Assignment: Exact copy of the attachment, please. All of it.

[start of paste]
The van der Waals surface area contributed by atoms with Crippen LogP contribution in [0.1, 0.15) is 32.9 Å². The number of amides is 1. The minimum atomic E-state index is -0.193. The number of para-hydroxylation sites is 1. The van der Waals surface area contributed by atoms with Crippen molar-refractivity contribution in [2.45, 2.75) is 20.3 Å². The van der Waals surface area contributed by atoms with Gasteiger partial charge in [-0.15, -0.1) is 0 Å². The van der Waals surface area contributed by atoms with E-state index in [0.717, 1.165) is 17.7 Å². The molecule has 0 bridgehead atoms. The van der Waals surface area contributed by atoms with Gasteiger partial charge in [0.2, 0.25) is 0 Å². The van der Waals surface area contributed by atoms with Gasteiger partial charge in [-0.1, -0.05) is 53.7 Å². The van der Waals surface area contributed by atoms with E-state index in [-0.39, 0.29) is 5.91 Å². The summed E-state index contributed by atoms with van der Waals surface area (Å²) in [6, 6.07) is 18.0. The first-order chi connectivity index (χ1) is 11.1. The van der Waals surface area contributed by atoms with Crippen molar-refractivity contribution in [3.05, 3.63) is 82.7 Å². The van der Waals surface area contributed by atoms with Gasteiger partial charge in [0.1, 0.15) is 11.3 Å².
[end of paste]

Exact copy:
The van der Waals surface area contributed by atoms with Crippen LogP contribution in [0.1, 0.15) is 32.9 Å². The number of amides is 1. The minimum atomic E-state index is -0.193. The number of para-hydroxylation sites is 1. The van der Waals surface area contributed by atoms with Crippen molar-refractivity contribution in [2.45, 2.75) is 20.3 Å². The van der Waals surface area contributed by atoms with Gasteiger partial charge in [-0.15, -0.1) is 0 Å². The van der Waals surface area contributed by atoms with E-state index in [0.717, 1.165) is 17.7 Å². The molecule has 0 bridgehead atoms. The van der Waals surface area contributed by atoms with Gasteiger partial charge in [0.2, 0.25) is 0 Å². The van der Waals surface area contributed by atoms with Gasteiger partial charge in [-0.1, -0.05) is 53.7 Å². The van der Waals surface area contributed by atoms with E-state index in [-0.39, 0.29) is 5.91 Å². The summed E-state index contributed by atoms with van der Waals surface area (Å²) in [6, 6.07) is 18.0. The first-order chi connectivity index (χ1) is 11.1. The van der Waals surface area contributed by atoms with Crippen molar-refractivity contribution in [3.05, 3.63) is 82.7 Å². The van der Waals surface area contributed by atoms with Gasteiger partial charge in [0.1, 0.15) is 11.3 Å².